07 April 2013

'Deceitful' Big Pharma accused of putting lives at risk

Patients are being deceived into taking drugs they don't need, that don't work or may put lives at risk, according to a scathing review of the influence big drug companies have on healthcare.

Drug companies ''masterfully influenced'' medicine, a joint review by Australian, British and US researchers has found, describing how the enormous profit involved in making and selling drugs gave the industry power to influence every stage of the health system.

''As a result of these interferences, the benefits of drugs and other products are often exaggerated and their potential harms are downplayed,'' their research, published in the European Journal of Clinical Investigation, found.

A co-author of the paper, Emmanuel Stamatakis, from the University of Sydney's school of public health, said it was ''entirely illogical'' to rely on the pharmaceutical industry to fund medical research.

''The profits involved are just too large and the temptation to manipulate the evidence is difficult to resist, even when this may lead to the loss of lives,'' Dr Stamatakis said.

''Asking corporate sponsors to conduct pivotal trials on their own products is like asking a painter to judge their own painting to receive an award.''

He cited as an example anti-diabetic drugs that he said increased the risk of heart problems and were prescribed despite interventions like exercise being more effective.

One anti-diabetic drug, rosiglitazone, is still prescribed in Australia despite being pulled from the European and New Zealand markets after thousands of lawsuits were filed against its manufacturer, GlaxoSmithKline. The company was accused of deliberately withholding evidence that the drug caused heart attacks.

Drug companies funded, designed and controlled a large portion of the most influential medical studies, the researchers found in an evaluation of 600 clinical trials.

Trials funded by industry were four times more likely than those sponsored by not-for-profits to favour the sponsored drug.

The researchers also looked at the influence of drug company representatives using flawed evidence of drugs' effectiveness to persuade doctors to prescribe them.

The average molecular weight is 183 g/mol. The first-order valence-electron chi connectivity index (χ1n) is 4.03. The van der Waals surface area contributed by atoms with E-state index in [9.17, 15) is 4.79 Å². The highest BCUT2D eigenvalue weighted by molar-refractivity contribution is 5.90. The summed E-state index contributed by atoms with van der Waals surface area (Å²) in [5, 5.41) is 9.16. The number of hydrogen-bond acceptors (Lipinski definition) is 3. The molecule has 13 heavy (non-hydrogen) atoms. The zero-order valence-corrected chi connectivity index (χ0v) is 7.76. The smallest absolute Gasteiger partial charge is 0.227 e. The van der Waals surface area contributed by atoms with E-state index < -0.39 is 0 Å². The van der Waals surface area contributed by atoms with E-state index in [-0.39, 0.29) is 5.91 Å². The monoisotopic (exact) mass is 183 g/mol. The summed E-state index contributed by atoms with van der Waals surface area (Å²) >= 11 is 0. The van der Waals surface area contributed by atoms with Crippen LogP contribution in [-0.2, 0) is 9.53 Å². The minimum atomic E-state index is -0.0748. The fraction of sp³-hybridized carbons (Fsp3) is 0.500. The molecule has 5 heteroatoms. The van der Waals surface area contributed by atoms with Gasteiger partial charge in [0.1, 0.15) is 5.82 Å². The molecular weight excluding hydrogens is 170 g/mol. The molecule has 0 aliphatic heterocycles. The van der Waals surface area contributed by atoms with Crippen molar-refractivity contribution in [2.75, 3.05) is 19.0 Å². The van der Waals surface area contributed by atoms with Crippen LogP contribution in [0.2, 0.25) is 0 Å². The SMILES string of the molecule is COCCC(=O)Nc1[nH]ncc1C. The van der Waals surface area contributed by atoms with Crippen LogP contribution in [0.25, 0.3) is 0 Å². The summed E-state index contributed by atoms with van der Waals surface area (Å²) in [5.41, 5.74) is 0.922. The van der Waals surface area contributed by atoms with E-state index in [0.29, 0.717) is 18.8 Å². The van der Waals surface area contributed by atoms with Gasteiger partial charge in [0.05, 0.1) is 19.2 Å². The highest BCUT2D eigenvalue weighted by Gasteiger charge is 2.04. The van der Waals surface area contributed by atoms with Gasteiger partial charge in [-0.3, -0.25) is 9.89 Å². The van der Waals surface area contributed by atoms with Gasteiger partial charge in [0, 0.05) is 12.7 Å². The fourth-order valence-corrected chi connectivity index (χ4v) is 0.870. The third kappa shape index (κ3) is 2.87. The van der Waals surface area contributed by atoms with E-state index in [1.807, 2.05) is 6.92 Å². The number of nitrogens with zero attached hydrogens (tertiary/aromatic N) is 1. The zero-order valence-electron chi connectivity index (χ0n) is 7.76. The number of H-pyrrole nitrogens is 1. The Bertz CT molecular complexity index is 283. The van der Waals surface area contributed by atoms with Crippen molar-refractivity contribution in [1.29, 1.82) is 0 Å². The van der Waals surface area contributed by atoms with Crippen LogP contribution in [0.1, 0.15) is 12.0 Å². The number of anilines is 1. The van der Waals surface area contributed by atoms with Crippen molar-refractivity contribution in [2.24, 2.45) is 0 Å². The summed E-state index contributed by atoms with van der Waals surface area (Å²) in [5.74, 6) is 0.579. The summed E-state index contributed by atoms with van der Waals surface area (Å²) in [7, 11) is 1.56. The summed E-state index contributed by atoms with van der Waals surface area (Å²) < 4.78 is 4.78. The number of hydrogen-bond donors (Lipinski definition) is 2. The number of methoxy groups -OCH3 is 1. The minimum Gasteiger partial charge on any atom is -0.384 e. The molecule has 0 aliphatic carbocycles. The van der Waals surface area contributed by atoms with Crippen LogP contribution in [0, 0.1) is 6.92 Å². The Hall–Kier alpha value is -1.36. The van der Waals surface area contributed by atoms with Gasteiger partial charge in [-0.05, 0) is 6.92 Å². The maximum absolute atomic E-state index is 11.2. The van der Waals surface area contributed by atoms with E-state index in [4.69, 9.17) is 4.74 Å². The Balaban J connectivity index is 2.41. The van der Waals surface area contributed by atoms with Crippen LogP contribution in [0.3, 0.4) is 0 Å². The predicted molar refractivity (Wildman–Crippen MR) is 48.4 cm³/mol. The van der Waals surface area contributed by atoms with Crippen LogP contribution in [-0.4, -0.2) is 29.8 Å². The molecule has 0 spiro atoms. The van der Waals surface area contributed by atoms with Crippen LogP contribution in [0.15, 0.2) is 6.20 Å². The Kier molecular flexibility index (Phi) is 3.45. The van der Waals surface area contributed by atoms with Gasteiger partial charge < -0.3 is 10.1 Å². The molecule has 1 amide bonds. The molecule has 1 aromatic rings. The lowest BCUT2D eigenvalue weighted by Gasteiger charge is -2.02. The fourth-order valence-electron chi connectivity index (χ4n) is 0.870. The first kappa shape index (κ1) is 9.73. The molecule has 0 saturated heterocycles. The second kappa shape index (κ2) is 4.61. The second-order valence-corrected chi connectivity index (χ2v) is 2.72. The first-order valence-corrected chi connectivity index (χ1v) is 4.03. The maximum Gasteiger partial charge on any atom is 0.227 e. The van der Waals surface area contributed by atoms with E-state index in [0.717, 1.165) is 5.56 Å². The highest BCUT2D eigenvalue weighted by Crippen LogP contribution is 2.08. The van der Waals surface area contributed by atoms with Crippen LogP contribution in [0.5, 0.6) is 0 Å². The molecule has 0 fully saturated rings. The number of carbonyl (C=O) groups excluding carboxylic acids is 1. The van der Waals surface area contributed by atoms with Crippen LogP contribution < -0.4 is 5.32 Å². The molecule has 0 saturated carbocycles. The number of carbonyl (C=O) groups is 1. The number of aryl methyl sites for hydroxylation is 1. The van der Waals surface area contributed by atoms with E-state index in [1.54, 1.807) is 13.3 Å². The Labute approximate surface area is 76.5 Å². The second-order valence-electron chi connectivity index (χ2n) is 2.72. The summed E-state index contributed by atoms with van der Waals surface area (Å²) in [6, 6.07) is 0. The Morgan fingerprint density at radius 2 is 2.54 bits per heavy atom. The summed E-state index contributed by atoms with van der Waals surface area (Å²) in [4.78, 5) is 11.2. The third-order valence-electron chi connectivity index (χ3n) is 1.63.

Doctors were also treated to free trips to international drug conferences, fancy dinners, research grants and drug company shares, researchers found.

''It is hardly surprising that clinical practice guidelines often are heavily focused on new costly interventions and only loosely follow the available evidence,'' the researchers wrote.

Medical writer and a senior research fellow with Queensland's Bond University Ray Moynihan said Australia was behind other countries like the US in reining in unethical behaviour by drug companies.

In the US, the Sunshine Act was introduced to allow anyone to look up which doctors receive industry funding.

''I think transparency is key,'' he said. ''The fact that you can go to a doctor and be prescribed a new drug, without them telling you they've learnt all about that drug at an industry funded event or a visit from a drug representative is outrageous, and it's unbelievable that it could happen in 2013 in Australia.''

The chief executive of industry group Medicines Australia, Brendan Shaw, said the industry made the medicines and vaccines people relied on.

"Industry engagement across the health sector is vital to patient outcomes and should be encouraged,'' Dr Shaw said. "Absolutely this needs to be co-ordinated in an ethical and transparent way, and the industry has a long track record of doing this.''

So why would Australian doctors accept drug company money?

''The pharmaceutical largesse takes Australian doctors all over the world on business class airfares and puts them in five-star hotels and yes, that can be good in terms of engaging with peers, but doctors should pay for that themselves,'' said Ken Harvey, who is part of the Medicines Australia transparency working group. ''It becomes a seductive, symbiotic relationship.

''Prestige can be just as important as money,'' he said.

In June the group will release its final recommendations on measures and policies to improve transparency of payments between healthcare professionals and the drug industry.

theage.com.au 7 Apr 2013

This kind of fraudulent practice has been going on for decades and show no signs of slowing down.

Doctors have been of the pharmaceutical company's payrolls for quite sometime, and even if the practice was 'outlawed' it would still occur. 

In a Melbourne hospital, a patient has been given experimental drugs by doctors, to see the effects they have, and not to 'cure' or help the patient.

The patient was feeling worse that what he was admitted in to hospital, when upon asking another doctor's opinion, the doctor was outraged by the drugs given to the patient.

Currently the internet serves as as great resource tool for the masses, which doctors are not too thrilled about, something that was not available to the general public over a generation ago, especially in the medical field where information contained in (for example) the MIMS (Australian published drug information database) was strictly available to doctors.

Doctors should be sued for malpractice and banned from working ever again.

Since this is BIG BUSINESS it will never happen.

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